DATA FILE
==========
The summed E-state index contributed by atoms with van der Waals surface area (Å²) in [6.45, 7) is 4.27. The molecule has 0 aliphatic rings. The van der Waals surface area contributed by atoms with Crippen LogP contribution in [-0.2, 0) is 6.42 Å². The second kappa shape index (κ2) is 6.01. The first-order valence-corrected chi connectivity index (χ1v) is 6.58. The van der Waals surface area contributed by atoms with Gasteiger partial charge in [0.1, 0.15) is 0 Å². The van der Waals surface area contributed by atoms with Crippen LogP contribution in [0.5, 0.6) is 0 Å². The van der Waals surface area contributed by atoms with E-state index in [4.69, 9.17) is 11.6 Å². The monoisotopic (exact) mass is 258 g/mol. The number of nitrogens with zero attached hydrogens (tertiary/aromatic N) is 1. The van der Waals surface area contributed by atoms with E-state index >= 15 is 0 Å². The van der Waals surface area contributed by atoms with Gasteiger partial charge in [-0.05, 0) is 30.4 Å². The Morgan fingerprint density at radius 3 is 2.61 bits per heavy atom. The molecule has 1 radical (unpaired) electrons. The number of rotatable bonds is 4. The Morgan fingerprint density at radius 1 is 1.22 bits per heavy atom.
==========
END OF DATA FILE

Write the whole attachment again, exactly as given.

The summed E-state index contributed by atoms with van der Waals surface area (Å²) in [6.45, 7) is 4.27. The molecule has 0 aliphatic rings. The van der Waals surface area contributed by atoms with Crippen LogP contribution in [-0.2, 0) is 6.42 Å². The second kappa shape index (κ2) is 6.01. The first-order valence-corrected chi connectivity index (χ1v) is 6.58. The van der Waals surface area contributed by atoms with Gasteiger partial charge in [0.1, 0.15) is 0 Å². The van der Waals surface area contributed by atoms with Crippen LogP contribution in [0.5, 0.6) is 0 Å². The van der Waals surface area contributed by atoms with E-state index in [4.69, 9.17) is 11.6 Å². The monoisotopic (exact) mass is 258 g/mol. The number of nitrogens with zero attached hydrogens (tertiary/aromatic N) is 1. The van der Waals surface area contributed by atoms with E-state index >= 15 is 0 Å². The van der Waals surface area contributed by atoms with Gasteiger partial charge in [-0.05, 0) is 30.4 Å². The Morgan fingerprint density at radius 3 is 2.61 bits per heavy atom. The molecule has 1 radical (unpaired) electrons. The number of rotatable bonds is 4. The Morgan fingerprint density at radius 1 is 1.22 bits per heavy atom.